There’s something strange about the French. I suspect that any American publisher would have rejected this peculiar little book. But it wasn’t just published in France—it won the country’s most prestigious literary award, the Prix Goncourt. And this despite the fact that in fewer than 150 pages the author wanders from one anecdote to another and still manages to find room for off-topic digressions along the way. Oh, there’s a topic, all right: The Order of the Day is (mostly) about the diplomatic maneuvering and manipulation that led up to Nazi Germany’s Anschluss with Austria in March 1938. But it’s also about a fateful meeting in February 1933 that ensured Adolf Hitler’s rise to power. And author Éric Vuillard also relates the comic-opera tale of the annexation itself, when Nazi troops swarmed into the country, kicking off Adolf Hitler’s war—and tripped over one another in the process.
Embarrassing details ignored by history books
To be fair, Vuillard writes exceptionally well (or at least his translator does). And the anecdotes, which report on meetings with Hitler and his henchmen, are brilliant. Vuillard gets up-close and personal with the likes of Britain’s Foreign Secretary Lord Halifax (1881-1959), Austria’s Chancellor Kurt Schuschssnigg (1897-1977), and the German Industrialists who financed Hitler’s rise. He reveals embarrassing details of the sort that never seem to make it into the history books, including the astonishing scene of Adolf Hitler blocked on the road into Austria by his own stalled Panzer tanks. For any reader seeking insight into the crucial years in the mid-1930s and the Anschluss that cast the die for the Second World War, The Order of the Day makes for fascinating reading.
The Order of the Day by Éric Vuillard (2017) 144 pages ★★★★☆
Winner of the 2017 Prix Goncourt
An “old fox” meets the Führer before the Anschluss with Austria
Here, for example, is Foreign Secretary “Halifax, the old fox,” meeting Hermann Göring. “And then he met the Führer, and again Hailfax didn’t notice a thing. Ignoring Anthony Eden‘s reservations, he went so far as to intimate to Hitler that Germany’s designs on Austria and part of Czechoslovakia did not seem unwarranted to His Majesty’s government.” Later, he would write to Prime Minister Stanley Baldwin that “Nationalism and Racialism is a powerful force but I can’t feel that it’s either unnatural or immoral.” And this man served as Foreign Secretary to both Neville Chamberlain and Winston Churchill and as a member of Churchill’s War Cabinet.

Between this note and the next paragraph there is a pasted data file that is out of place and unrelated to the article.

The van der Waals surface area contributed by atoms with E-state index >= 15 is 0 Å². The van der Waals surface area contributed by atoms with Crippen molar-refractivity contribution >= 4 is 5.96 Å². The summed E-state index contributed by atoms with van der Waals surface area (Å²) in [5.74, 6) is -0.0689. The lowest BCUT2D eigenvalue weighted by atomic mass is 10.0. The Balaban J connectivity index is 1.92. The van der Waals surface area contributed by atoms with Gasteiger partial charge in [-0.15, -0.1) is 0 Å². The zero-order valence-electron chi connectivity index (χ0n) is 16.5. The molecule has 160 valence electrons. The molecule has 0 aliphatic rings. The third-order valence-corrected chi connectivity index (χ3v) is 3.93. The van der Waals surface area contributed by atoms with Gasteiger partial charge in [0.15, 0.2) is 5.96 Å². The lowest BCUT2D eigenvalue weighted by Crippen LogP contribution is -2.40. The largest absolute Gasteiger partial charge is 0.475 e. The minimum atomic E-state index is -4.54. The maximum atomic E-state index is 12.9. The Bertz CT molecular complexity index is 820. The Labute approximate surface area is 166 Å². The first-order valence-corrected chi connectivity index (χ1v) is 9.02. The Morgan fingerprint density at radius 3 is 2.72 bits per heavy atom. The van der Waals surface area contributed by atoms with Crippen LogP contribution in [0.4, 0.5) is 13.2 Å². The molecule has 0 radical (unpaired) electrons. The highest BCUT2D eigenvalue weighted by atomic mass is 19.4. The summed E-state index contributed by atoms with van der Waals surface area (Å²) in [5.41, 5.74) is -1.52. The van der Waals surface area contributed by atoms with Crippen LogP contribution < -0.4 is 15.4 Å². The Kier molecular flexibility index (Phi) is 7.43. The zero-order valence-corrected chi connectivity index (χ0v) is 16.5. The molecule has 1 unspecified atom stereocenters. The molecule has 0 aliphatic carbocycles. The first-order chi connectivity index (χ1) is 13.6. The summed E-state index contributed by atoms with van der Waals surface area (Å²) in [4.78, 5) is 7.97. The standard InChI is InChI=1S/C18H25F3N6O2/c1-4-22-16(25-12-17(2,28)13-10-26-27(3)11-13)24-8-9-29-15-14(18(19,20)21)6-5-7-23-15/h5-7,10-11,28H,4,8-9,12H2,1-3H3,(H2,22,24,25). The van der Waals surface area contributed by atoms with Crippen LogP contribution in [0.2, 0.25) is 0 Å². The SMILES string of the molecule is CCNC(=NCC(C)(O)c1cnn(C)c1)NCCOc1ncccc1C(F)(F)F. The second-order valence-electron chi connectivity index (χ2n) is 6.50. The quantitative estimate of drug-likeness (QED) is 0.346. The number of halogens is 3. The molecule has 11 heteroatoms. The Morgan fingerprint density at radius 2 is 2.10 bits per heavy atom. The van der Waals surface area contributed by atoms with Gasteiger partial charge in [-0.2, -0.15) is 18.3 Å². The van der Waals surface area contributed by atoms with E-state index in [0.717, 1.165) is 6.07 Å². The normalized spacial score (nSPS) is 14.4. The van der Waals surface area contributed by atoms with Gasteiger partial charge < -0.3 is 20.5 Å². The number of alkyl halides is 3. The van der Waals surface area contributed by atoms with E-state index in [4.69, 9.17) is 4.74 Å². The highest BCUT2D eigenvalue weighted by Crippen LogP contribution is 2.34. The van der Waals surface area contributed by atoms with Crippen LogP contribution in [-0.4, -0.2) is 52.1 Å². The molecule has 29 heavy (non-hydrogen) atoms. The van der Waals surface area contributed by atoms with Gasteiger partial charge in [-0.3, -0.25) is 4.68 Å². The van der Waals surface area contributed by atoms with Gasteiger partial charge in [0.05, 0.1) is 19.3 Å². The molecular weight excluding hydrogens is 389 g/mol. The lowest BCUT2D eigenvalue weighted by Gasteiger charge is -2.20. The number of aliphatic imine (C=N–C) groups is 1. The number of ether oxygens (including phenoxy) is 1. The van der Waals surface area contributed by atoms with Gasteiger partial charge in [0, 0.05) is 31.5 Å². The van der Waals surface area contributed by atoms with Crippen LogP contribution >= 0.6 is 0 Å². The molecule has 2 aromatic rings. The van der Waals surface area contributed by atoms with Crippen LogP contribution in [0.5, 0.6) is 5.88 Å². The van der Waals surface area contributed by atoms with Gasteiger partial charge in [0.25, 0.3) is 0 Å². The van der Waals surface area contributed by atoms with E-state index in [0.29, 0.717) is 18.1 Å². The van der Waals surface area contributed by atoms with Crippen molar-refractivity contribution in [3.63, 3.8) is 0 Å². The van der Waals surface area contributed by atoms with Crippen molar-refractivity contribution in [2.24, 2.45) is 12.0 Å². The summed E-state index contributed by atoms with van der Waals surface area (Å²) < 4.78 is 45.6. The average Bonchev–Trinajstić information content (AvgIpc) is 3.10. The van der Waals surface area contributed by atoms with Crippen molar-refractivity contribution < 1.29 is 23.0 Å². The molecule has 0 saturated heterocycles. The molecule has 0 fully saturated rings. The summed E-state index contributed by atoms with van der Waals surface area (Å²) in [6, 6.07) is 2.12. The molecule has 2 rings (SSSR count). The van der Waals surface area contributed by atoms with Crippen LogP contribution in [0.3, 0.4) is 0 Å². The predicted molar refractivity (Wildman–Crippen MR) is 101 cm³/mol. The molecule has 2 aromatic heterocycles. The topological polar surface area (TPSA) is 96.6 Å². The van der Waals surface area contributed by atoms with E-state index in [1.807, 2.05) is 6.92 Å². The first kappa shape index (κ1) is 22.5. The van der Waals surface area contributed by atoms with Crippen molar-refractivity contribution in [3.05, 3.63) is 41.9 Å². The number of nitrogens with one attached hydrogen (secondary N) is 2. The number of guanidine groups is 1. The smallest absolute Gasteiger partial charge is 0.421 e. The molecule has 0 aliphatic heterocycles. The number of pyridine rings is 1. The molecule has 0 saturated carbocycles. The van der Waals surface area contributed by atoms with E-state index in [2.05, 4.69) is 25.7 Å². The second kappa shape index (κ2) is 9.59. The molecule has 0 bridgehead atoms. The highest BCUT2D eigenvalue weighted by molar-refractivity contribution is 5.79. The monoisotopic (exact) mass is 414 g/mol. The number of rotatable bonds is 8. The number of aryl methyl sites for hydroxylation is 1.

The 24 men who financed Hitler’s rise to power
But all the back and forth about the Anschluss with Austria isn’t really Vuillard’s main concern at all. The Order of the Day opens and closes with Vuillard’s observations about the twenty-four men who attended a secret meeting with Adolf Hitler on February 20, 1933. They were the cream of Germany industry and finance, men such as Gustav Krupp (1870-1950), Wilhelm von Opel (1871-1948), and Albert Vögler (1877-1945). They had come together at the request of the Führer‘s economic adviser, Hjalmar Schacht (1877-1970), to hear an appeal for campaign contributions from Hermann Göring and Adolf Hitler himself.
And they gave. Oh, yes, they gave, quite enough to pave the way for the little corporal to gain enough electoral support and soon proclaim himself dictator. This was “nothing more for the Krupps, Opels, and Siemenses than a perfectly ordinary business transaction, your basic fund-raising.” For these were the men who led the firms that had powered Germany into the forefront of the European economy: BASF, Bayer, Agfa, Opel, IG Farben, Siemens, Allianz, Telefunken. It was they, as much as Adolf Hitler, who eased Germany toward the Anschluss with Austria.
Their dividends: slaves from the camps
As Vuillard notes in conclusion, that investment in the Nazi Party paid huge dividends for those twenty-four men. “Bayer took on laborers from Mauthausen. BMW hired in Dachau, Papenburg, Sachsenhausen, Natzweiler-Struthof, and Buchenwald.” And so it was with all the others—Daimler, IG Farben, Shell, Telefunken, Agfa. They all drew slaves from the camps—and worked them to death on a starvation diet and punishing schedules. “Of the six hundred deportees who arrived at the Krupp factories in 1943,” Vuillard writes, “only twenty remained a year later.”
About the author
Éric Vuillard (1968-) is one of France’s most prominent and prolific authors as well as a filmmaker of note. He has won literary awards for nine of his books.
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